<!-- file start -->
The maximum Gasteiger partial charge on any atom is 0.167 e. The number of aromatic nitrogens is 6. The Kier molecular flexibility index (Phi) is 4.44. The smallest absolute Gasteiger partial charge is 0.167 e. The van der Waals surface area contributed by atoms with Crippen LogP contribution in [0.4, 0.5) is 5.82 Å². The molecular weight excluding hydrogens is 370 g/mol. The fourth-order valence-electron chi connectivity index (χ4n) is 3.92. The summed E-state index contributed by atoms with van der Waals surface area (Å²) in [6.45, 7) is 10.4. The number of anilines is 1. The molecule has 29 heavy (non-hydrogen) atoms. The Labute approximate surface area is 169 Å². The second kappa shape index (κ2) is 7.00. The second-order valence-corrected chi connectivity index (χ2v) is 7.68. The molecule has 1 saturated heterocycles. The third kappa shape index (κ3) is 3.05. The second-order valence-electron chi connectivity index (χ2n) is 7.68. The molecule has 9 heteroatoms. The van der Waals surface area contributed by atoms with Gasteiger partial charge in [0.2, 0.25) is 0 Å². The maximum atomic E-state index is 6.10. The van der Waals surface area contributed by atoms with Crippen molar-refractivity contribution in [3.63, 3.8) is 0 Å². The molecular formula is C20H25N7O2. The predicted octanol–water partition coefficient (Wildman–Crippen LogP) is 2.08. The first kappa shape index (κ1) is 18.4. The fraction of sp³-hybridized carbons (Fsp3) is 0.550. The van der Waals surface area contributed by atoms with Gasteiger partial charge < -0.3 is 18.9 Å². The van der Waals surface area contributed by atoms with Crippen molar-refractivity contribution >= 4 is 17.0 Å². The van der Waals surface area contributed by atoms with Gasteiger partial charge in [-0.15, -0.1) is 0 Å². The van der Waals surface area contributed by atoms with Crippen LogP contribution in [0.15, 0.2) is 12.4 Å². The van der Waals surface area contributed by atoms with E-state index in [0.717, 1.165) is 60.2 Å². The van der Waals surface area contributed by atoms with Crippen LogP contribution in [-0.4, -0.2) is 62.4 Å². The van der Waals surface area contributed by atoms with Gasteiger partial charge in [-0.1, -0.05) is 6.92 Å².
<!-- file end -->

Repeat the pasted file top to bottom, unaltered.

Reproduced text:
The maximum Gasteiger partial charge on any atom is 0.167 e. The number of aromatic nitrogens is 6. The Kier molecular flexibility index (Phi) is 4.44. The smallest absolute Gasteiger partial charge is 0.167 e. The van der Waals surface area contributed by atoms with Crippen LogP contribution in [0.4, 0.5) is 5.82 Å². The molecular weight excluding hydrogens is 370 g/mol. The fourth-order valence-electron chi connectivity index (χ4n) is 3.92. The summed E-state index contributed by atoms with van der Waals surface area (Å²) in [6.45, 7) is 10.4. The number of anilines is 1. The molecule has 29 heavy (non-hydrogen) atoms. The Labute approximate surface area is 169 Å². The second kappa shape index (κ2) is 7.00. The second-order valence-corrected chi connectivity index (χ2v) is 7.68. The molecule has 1 saturated heterocycles. The third kappa shape index (κ3) is 3.05. The second-order valence-electron chi connectivity index (χ2n) is 7.68. The molecule has 9 heteroatoms. The van der Waals surface area contributed by atoms with Gasteiger partial charge in [0.2, 0.25) is 0 Å². The maximum atomic E-state index is 6.10. The van der Waals surface area contributed by atoms with Crippen molar-refractivity contribution in [3.63, 3.8) is 0 Å². The molecular formula is C20H25N7O2. The predicted octanol–water partition coefficient (Wildman–Crippen LogP) is 2.08. The first kappa shape index (κ1) is 18.4. The fraction of sp³-hybridized carbons (Fsp3) is 0.550. The van der Waals surface area contributed by atoms with Gasteiger partial charge < -0.3 is 18.9 Å². The van der Waals surface area contributed by atoms with Crippen molar-refractivity contribution >= 4 is 17.0 Å². The van der Waals surface area contributed by atoms with Gasteiger partial charge in [-0.15, -0.1) is 0 Å². The van der Waals surface area contributed by atoms with Crippen LogP contribution in [0.15, 0.2) is 12.4 Å². The van der Waals surface area contributed by atoms with E-state index in [0.717, 1.165) is 60.2 Å². The van der Waals surface area contributed by atoms with Crippen LogP contribution in [-0.4, -0.2) is 62.4 Å². The van der Waals surface area contributed by atoms with Gasteiger partial charge in [-0.1, -0.05) is 6.92 Å².